Parental control: should you, are you accepting responsibility for kids and when you should or can you not.Posted: July 30, 2013
Once you accept responsibility, you are opening yourself up for any problem the minor may encounter.
This scenario came to me, and my reaction was the exact opposite of the person telling me about it.
Child is enrolled in a program. One parent enrolled the child. The other parent is making rules for how the child will act and what the child will wear (safety gear) while attending the program.
It is a community program, not away from home; it is something you drop your child off should participate in.
The one parent sends a letter to the program stating they expect the program to make sure the child wears the specific equipment. It is optional for all other participants to wear the specific equipment.
How the program responds will determine who is going to pay the child’s medical bills. Basically, the parent created a standard that if accepted by the program creates a duty upon the program.
I would have sent a letter to both parents that states:
It is your kid; we are not a babysitting service. If you want to make sure your child wears the gear, then you need to be here making sure your child is wearing the gear. You are allowed, in fact, encouraged to attend all practices, programs and meetings. If your child is here, you better be here too.
The other person’s response.
They’d better made sure the kid wears the gear.
The legal issue and concern?
The program is run by volunteers. One parent is saying to volunteers if you do not do what I say I am going to sue you if my child is hurt. The program has hundreds of kids, seriously hundreds of kids some nights, and a few volunteers, (when were there ever enough volunteers.)
The parent is making a duty that the program can either accept or not accept and if they do nothing they are accepting the standard created by the program. “I am not responsible for your child.”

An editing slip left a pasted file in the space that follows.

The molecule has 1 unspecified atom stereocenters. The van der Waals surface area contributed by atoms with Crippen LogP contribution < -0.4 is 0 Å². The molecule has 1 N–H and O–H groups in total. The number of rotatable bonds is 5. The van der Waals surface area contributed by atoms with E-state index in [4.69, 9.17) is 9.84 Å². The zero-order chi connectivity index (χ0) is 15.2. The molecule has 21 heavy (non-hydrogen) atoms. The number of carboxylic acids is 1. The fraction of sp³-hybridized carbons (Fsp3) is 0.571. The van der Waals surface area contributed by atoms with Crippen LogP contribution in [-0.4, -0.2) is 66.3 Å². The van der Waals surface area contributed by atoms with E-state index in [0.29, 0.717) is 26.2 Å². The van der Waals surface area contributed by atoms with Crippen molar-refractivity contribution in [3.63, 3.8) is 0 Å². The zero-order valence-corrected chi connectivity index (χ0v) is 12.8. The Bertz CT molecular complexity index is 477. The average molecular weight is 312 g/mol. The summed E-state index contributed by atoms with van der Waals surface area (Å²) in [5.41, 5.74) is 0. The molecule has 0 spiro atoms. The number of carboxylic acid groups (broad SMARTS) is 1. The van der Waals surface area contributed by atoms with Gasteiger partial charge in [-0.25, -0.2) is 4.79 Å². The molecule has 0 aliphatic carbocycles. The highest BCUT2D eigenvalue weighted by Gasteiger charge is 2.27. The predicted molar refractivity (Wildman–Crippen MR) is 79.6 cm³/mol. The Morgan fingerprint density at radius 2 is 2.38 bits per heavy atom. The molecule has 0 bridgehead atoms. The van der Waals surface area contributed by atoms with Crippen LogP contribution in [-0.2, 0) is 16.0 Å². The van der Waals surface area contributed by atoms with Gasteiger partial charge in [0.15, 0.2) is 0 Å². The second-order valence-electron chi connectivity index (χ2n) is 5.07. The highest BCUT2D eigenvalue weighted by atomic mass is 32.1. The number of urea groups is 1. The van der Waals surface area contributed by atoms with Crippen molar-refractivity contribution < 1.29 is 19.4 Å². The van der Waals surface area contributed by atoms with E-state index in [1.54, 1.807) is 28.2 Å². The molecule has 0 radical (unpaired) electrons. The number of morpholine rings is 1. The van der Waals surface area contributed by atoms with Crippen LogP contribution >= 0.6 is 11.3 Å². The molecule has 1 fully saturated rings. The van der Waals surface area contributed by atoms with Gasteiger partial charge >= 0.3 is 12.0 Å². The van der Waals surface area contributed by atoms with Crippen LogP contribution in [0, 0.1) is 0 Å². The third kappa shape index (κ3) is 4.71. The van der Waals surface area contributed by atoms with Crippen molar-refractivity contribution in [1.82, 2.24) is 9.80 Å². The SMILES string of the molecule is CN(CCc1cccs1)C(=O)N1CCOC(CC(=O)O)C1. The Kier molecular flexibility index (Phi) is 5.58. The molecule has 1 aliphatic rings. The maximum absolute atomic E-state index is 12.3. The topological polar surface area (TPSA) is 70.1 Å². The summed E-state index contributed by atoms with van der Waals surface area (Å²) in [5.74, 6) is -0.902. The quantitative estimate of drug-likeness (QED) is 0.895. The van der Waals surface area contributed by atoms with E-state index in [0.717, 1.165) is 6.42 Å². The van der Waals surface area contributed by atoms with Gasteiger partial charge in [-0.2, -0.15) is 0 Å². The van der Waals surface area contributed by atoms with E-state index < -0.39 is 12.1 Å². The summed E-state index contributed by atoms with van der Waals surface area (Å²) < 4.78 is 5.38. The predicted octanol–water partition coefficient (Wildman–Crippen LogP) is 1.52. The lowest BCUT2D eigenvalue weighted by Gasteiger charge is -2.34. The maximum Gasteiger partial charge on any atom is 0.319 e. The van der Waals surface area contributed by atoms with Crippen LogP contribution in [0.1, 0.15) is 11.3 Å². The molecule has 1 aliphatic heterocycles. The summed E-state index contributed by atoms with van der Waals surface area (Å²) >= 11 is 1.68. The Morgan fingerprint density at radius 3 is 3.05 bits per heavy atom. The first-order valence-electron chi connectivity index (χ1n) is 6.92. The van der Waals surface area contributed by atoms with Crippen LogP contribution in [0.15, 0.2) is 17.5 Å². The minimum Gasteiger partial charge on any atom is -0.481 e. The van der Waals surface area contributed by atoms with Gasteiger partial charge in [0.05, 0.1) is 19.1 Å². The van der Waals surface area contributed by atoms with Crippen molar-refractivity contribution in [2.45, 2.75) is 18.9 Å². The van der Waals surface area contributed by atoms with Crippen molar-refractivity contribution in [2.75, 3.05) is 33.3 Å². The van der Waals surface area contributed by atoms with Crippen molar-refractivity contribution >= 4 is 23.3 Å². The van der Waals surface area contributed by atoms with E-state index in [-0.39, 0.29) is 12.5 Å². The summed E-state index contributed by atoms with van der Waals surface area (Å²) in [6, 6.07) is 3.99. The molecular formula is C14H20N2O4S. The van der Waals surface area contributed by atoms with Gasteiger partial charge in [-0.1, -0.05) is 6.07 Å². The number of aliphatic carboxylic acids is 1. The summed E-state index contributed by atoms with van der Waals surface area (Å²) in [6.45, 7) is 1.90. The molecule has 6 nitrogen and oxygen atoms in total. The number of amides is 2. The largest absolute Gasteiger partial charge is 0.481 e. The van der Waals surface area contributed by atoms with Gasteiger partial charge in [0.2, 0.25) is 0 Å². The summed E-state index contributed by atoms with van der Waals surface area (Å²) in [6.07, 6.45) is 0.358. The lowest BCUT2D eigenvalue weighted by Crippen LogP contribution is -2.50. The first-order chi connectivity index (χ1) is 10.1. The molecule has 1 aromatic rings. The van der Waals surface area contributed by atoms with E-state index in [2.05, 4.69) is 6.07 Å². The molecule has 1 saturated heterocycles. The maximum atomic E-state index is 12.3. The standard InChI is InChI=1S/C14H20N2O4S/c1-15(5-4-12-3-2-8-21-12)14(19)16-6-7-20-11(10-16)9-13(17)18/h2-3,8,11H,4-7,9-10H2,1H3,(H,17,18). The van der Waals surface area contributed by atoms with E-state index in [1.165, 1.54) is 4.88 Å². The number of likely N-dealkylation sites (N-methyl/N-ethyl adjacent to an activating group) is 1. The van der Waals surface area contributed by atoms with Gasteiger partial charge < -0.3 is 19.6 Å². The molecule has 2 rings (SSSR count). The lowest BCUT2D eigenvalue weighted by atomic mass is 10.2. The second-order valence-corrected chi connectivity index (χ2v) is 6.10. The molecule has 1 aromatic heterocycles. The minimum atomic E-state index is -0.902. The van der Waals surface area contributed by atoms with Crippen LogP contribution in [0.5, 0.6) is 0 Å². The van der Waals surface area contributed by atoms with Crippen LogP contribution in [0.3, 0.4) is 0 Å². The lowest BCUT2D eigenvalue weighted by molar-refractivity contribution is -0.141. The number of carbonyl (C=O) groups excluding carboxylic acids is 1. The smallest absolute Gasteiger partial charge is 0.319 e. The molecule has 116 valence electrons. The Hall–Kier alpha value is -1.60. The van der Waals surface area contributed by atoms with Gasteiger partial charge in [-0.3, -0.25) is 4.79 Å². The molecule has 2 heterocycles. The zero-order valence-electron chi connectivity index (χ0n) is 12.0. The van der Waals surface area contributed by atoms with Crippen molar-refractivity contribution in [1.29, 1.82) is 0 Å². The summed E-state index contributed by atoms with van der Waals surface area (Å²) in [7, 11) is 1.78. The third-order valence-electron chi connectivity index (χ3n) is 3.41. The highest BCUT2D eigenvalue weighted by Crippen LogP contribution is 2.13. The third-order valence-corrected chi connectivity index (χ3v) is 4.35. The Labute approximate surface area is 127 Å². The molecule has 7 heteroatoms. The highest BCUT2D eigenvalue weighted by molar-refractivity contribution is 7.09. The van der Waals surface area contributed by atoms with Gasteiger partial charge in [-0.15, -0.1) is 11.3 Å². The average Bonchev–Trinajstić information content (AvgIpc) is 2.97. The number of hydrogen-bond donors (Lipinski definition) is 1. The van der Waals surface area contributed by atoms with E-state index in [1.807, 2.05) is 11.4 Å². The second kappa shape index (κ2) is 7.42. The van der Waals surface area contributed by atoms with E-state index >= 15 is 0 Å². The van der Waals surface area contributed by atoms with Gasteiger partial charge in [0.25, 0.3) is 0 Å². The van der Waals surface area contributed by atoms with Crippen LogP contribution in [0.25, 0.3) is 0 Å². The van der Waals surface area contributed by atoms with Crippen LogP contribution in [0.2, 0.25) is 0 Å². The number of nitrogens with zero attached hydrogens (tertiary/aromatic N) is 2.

Will this create a duty on the part of every other child in the program?
We are not legally responsible for your child; you are. (See A Parent (or Guardian) is still in control of a child, no matter what the volunteer may want, http://rec-law.us/zN0jcl). The program has no responsibility if the parent is present. Why accept the possibility that you cannot control a teenager and therefore, will get sued because of it?
Why Volunteer and Put Up with Crap like This!
What type of parent are you that you can’t take the time to spend time with your child but threaten litigation if your child gets hurt. “Here you take your time to take care of my kid and I’m going to sue you over it.”
Actually, I just would have thrown the kid out of the program. No program, run by volunteers for other people’s kids need this.
Kid programs are not where parents drop off kids and go on with their lives. Kid programs are where families work to help the community, and the kid to grow, learn and expand their horizons. Kids programs are not so parents get a break from their kids. Youth programs are for youth and that does not mean that those adults who take time away from their family should be subject to suit by parents who won’t take the time.
If you volunteer your time and someone who does not volunteer puts a burden on you to watch their kid how would you feel?
If you are volunteering your time, and some parent comes to you and says you have to do things this way, hand them the clipboard and whistle and walk away. It is not worth it.
Other articles about the legal issues of Volunteers:
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